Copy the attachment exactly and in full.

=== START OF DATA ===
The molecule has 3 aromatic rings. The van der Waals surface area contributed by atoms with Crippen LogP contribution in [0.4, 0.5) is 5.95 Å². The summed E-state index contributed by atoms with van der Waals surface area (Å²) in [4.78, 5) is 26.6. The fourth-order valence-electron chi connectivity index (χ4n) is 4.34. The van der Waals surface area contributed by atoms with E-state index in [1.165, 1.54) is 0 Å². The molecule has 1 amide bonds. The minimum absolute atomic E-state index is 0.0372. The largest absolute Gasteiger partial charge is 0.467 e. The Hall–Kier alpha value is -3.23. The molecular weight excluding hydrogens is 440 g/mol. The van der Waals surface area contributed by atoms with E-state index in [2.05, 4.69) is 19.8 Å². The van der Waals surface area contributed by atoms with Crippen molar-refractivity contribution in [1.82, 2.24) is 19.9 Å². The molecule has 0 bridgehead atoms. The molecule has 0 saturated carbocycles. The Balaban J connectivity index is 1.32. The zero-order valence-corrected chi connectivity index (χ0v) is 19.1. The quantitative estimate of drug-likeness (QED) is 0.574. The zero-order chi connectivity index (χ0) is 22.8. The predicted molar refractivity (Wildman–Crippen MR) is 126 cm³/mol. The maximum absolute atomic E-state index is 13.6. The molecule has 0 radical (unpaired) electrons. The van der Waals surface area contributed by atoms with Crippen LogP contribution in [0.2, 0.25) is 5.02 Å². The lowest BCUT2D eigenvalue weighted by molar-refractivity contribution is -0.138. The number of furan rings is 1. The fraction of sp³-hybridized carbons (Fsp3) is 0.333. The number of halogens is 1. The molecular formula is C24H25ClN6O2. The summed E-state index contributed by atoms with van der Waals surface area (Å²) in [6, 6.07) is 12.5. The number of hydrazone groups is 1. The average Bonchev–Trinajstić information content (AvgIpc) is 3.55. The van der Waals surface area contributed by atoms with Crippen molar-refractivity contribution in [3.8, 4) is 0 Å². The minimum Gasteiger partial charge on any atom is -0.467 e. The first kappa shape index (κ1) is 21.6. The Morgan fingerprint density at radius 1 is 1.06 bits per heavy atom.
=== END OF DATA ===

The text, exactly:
The molecule has 3 aromatic rings. The van der Waals surface area contributed by atoms with Crippen LogP contribution in [0.4, 0.5) is 5.95 Å². The summed E-state index contributed by atoms with van der Waals surface area (Å²) in [4.78, 5) is 26.6. The fourth-order valence-electron chi connectivity index (χ4n) is 4.34. The van der Waals surface area contributed by atoms with E-state index in [1.165, 1.54) is 0 Å². The molecule has 1 amide bonds. The minimum absolute atomic E-state index is 0.0372. The largest absolute Gasteiger partial charge is 0.467 e. The Hall–Kier alpha value is -3.23. The molecular weight excluding hydrogens is 440 g/mol. The van der Waals surface area contributed by atoms with E-state index in [2.05, 4.69) is 19.8 Å². The van der Waals surface area contributed by atoms with Crippen molar-refractivity contribution in [1.82, 2.24) is 19.9 Å². The molecule has 0 bridgehead atoms. The molecule has 0 saturated carbocycles. The Balaban J connectivity index is 1.32. The zero-order valence-corrected chi connectivity index (χ0v) is 19.1. The quantitative estimate of drug-likeness (QED) is 0.574. The zero-order chi connectivity index (χ0) is 22.8. The predicted molar refractivity (Wildman–Crippen MR) is 126 cm³/mol. The maximum absolute atomic E-state index is 13.6. The molecule has 0 radical (unpaired) electrons. The van der Waals surface area contributed by atoms with Crippen LogP contribution in [0.2, 0.25) is 5.02 Å². The lowest BCUT2D eigenvalue weighted by molar-refractivity contribution is -0.138. The number of furan rings is 1. The fraction of sp³-hybridized carbons (Fsp3) is 0.333. The number of halogens is 1. The molecular formula is C24H25ClN6O2. The summed E-state index contributed by atoms with van der Waals surface area (Å²) in [6, 6.07) is 12.5. The number of hydrazone groups is 1. The average Bonchev–Trinajstić information content (AvgIpc) is 3.55. The van der Waals surface area contributed by atoms with Crippen molar-refractivity contribution in [3.8, 4) is 0 Å². The minimum Gasteiger partial charge on any atom is -0.467 e. The first kappa shape index (κ1) is 21.6. The Morgan fingerprint density at radius 1 is 1.06 bits per heavy atom.